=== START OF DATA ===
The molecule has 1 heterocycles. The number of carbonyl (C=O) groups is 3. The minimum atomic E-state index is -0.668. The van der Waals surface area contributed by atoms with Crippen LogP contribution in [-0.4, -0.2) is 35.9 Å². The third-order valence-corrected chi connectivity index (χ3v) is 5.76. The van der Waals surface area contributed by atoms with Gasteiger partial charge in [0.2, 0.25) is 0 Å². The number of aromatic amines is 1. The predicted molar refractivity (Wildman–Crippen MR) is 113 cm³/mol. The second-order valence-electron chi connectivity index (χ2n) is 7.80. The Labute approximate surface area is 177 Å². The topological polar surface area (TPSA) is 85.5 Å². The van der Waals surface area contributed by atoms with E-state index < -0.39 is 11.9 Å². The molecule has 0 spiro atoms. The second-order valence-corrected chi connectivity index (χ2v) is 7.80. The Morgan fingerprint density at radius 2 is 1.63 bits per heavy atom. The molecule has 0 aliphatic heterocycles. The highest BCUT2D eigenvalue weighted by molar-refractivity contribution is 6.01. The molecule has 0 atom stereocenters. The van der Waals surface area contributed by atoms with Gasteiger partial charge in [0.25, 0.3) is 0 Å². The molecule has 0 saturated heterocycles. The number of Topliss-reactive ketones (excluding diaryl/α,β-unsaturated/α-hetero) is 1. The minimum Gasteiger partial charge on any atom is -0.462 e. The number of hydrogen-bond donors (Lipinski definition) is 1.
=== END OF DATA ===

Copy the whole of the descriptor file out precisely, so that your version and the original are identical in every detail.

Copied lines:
The molecule has 1 heterocycles. The number of carbonyl (C=O) groups is 3. The minimum atomic E-state index is -0.668. The van der Waals surface area contributed by atoms with Crippen LogP contribution in [-0.4, -0.2) is 35.9 Å². The third-order valence-corrected chi connectivity index (χ3v) is 5.76. The van der Waals surface area contributed by atoms with Gasteiger partial charge in [0.2, 0.25) is 0 Å². The number of aromatic amines is 1. The predicted molar refractivity (Wildman–Crippen MR) is 113 cm³/mol. The second-order valence-electron chi connectivity index (χ2n) is 7.80. The Labute approximate surface area is 177 Å². The topological polar surface area (TPSA) is 85.5 Å². The van der Waals surface area contributed by atoms with E-state index < -0.39 is 11.9 Å². The molecule has 0 spiro atoms. The second-order valence-corrected chi connectivity index (χ2v) is 7.80. The Morgan fingerprint density at radius 2 is 1.63 bits per heavy atom. The molecule has 0 aliphatic heterocycles. The highest BCUT2D eigenvalue weighted by molar-refractivity contribution is 6.01. The molecule has 0 atom stereocenters. The van der Waals surface area contributed by atoms with Gasteiger partial charge in [0.25, 0.3) is 0 Å². The molecule has 0 saturated heterocycles. The number of Topliss-reactive ketones (excluding diaryl/α,β-unsaturated/α-hetero) is 1. The minimum Gasteiger partial charge on any atom is -0.462 e. The number of hydrogen-bond donors (Lipinski definition) is 1.